They included the Gambino family’s acting boss, John D’Amico, 73, who is known as Jackie the Nose, and underboss, Domenico Cefalu, 61, who is known as Greaseball, and the consigliere, Joseph Corozzo, who is known as JoJo, the officials said.
Mr. D’Amico, Mr. Cefalu and Mr. Corozzo were all charged in federal court with racketeering conspiracy and extortion and, if convicted, face up to 20 years in prison on multiple counts.
Mr. Corozzo’s brother, Nicholas, a captain in the family, who was named in both indictments, remained at large, officials said.
The case was made with assistance of an informant, a trucking company executive who had been the victim of extortions and who had paid more than $200,000 to Gambino family figures, according to several officials with knowledge of the case. The executive, Joseph Vollaro, served prison time on a drug conviction several years ago and had shared a cell with Nicholas Corozzo, the officials said, and Mr. Vollaro’s successful trucking companies, Andrews Trucking and Dumpmasters of NY, were extorted by Mr. Corozzo and his brother.
Mr. Vollaro, whose cooperation was won by investigators from a State Organized Crime Task Force, made hundreds of hours of secret tape recordings that officials said will serve as the evidence for much of the case involving the construction extortions, officials said.
“This investigation was extraordinary in that it penetrated the inner workings of the Gambino family and simultaneously reached back in time to hold several members of the Gambino family accountable for their prior crimes,” Mr. Campbell said.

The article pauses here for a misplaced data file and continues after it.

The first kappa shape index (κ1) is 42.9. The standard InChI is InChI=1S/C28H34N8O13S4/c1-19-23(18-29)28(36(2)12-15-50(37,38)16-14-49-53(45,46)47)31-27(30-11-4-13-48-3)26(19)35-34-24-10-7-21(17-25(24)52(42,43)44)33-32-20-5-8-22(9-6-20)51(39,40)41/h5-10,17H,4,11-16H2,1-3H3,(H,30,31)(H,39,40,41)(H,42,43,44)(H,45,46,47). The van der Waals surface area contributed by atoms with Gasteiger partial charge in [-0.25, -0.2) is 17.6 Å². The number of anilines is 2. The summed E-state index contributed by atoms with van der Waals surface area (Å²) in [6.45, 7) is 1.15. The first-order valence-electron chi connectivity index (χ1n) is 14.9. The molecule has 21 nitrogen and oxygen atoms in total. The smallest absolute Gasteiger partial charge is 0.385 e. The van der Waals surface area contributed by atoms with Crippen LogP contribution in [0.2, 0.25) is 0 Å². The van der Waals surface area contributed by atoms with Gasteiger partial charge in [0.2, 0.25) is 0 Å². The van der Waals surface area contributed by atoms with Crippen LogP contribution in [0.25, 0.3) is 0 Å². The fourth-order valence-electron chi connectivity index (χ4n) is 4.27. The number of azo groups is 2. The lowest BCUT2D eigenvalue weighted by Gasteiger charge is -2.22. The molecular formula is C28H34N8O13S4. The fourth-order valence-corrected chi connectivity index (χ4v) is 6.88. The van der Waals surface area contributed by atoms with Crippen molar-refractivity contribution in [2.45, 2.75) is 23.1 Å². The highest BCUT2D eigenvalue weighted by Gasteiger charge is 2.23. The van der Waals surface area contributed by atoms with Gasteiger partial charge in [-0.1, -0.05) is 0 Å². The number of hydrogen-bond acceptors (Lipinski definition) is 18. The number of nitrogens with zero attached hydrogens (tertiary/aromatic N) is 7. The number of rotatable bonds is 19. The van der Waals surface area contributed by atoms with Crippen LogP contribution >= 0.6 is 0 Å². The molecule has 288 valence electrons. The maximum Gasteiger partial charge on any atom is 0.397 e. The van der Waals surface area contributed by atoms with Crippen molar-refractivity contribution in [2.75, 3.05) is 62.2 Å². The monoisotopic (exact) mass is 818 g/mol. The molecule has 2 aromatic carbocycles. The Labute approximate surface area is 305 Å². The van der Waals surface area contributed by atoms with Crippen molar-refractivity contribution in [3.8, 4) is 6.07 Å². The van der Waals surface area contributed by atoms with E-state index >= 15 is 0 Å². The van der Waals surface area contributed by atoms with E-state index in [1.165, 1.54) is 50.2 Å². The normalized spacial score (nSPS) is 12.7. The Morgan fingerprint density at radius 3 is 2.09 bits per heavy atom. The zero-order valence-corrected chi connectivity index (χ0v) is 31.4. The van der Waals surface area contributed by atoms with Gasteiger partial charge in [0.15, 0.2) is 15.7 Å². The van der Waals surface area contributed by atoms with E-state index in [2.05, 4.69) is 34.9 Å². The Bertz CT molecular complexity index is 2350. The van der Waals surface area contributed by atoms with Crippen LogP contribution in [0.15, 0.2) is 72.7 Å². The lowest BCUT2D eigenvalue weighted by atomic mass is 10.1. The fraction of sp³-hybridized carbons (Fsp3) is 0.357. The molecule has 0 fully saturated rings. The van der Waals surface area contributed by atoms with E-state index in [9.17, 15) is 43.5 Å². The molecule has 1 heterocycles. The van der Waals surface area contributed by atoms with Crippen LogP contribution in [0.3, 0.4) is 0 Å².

Mr. Campbell was speaking of the seven murders in the case. Prosecutors charged that five were committed by a single Gambino soldier, Charles Carneglia, from 1976 to 1990.
The first was the slaying of Albert Gelb, a court officer who arrested Mr. Carneglia in a Queens diner after noticing that he was carrying a pistol. Mr. Gelb was shot four days before he was to testify against Mr. Carneglia in that case. The last was the killing of an armored car guard, Jose Delgado Rivera, who was shot during a robbery.
In a telephone interview, Joseph Corozzo’s lawyer, his son, Joseph R. Corozzo, asked why federal prosecutors had included all 62 federal defendants in a single indictment, saying it would delay the case for months.
He argued that there was “no proper rationale for putting 62 people on one indictment.”
“It’s merely an attempt to detain people without bail for many, many months, which is contrary to the Constitution of the country.”
The construction extortion aspects of the investigation focused on the trucking industry, which hauls away dirt excavated from construction projects, said Gordon S. Heddell, inspector general of the United States Labor Department. Mr. Heddell said his agents were instrumental in starting the investigation.
“This investigation exposed the alleged grip that the Gambino organized-crime family has had over one of the largest construction markets in the United States, from small private projects to large-scale public works contracts,” he said.
“This involved the trucks that move construction material and debris throughout the entire New York City region: the cement that is poured to build house foundations out on Staten Island, the general contractors who are responsible for building condominiums over in New Jersey and even a proposed Nascar raceway.”